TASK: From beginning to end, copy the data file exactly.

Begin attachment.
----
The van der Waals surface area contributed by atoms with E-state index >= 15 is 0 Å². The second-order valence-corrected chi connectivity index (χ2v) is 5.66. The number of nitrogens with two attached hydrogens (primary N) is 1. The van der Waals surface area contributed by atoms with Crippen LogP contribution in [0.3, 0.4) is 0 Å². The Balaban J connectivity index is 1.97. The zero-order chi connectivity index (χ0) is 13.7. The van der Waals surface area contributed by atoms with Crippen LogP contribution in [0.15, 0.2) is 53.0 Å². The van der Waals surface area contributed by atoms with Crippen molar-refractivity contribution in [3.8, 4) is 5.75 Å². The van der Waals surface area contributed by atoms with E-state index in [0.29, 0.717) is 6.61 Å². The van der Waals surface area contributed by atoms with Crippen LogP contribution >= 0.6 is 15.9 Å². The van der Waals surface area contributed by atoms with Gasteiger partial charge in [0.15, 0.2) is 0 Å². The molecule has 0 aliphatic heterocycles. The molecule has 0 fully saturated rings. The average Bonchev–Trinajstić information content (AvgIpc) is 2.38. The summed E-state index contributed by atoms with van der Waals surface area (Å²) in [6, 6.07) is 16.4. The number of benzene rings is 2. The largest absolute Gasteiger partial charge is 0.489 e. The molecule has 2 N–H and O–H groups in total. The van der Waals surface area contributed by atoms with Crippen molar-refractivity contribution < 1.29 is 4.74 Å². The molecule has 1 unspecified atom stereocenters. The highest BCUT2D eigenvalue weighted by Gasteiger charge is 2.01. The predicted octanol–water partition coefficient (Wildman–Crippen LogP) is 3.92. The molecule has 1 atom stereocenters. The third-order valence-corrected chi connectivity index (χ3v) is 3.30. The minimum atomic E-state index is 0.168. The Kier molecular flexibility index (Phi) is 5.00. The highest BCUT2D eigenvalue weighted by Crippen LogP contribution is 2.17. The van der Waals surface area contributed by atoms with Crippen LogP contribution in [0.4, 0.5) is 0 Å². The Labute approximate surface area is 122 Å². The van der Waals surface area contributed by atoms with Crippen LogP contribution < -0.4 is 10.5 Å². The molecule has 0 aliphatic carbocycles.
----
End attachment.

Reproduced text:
The van der Waals surface area contributed by atoms with E-state index >= 15 is 0 Å². The second-order valence-corrected chi connectivity index (χ2v) is 5.66. The number of nitrogens with two attached hydrogens (primary N) is 1. The van der Waals surface area contributed by atoms with Crippen LogP contribution in [0.3, 0.4) is 0 Å². The Balaban J connectivity index is 1.97. The zero-order chi connectivity index (χ0) is 13.7. The van der Waals surface area contributed by atoms with Crippen LogP contribution in [0.15, 0.2) is 53.0 Å². The van der Waals surface area contributed by atoms with Crippen molar-refractivity contribution in [3.8, 4) is 5.75 Å². The van der Waals surface area contributed by atoms with E-state index in [0.29, 0.717) is 6.61 Å². The van der Waals surface area contributed by atoms with Crippen LogP contribution >= 0.6 is 15.9 Å². The van der Waals surface area contributed by atoms with Gasteiger partial charge in [0.15, 0.2) is 0 Å². The molecule has 0 aliphatic heterocycles. The molecule has 0 fully saturated rings. The average Bonchev–Trinajstić information content (AvgIpc) is 2.38. The summed E-state index contributed by atoms with van der Waals surface area (Å²) in [6, 6.07) is 16.4. The number of benzene rings is 2. The largest absolute Gasteiger partial charge is 0.489 e. The molecule has 2 N–H and O–H groups in total. The van der Waals surface area contributed by atoms with Crippen molar-refractivity contribution < 1.29 is 4.74 Å². The molecule has 1 unspecified atom stereocenters. The highest BCUT2D eigenvalue weighted by Gasteiger charge is 2.01. The predicted octanol–water partition coefficient (Wildman–Crippen LogP) is 3.92. The molecule has 1 atom stereocenters. The third-order valence-corrected chi connectivity index (χ3v) is 3.30. The minimum atomic E-state index is 0.168. The Kier molecular flexibility index (Phi) is 5.00. The highest BCUT2D eigenvalue weighted by Crippen LogP contribution is 2.17. The van der Waals surface area contributed by atoms with Crippen LogP contribution in [0.4, 0.5) is 0 Å². The Labute approximate surface area is 122 Å². The van der Waals surface area contributed by atoms with Crippen LogP contribution < -0.4 is 10.5 Å². The molecule has 0 aliphatic carbocycles.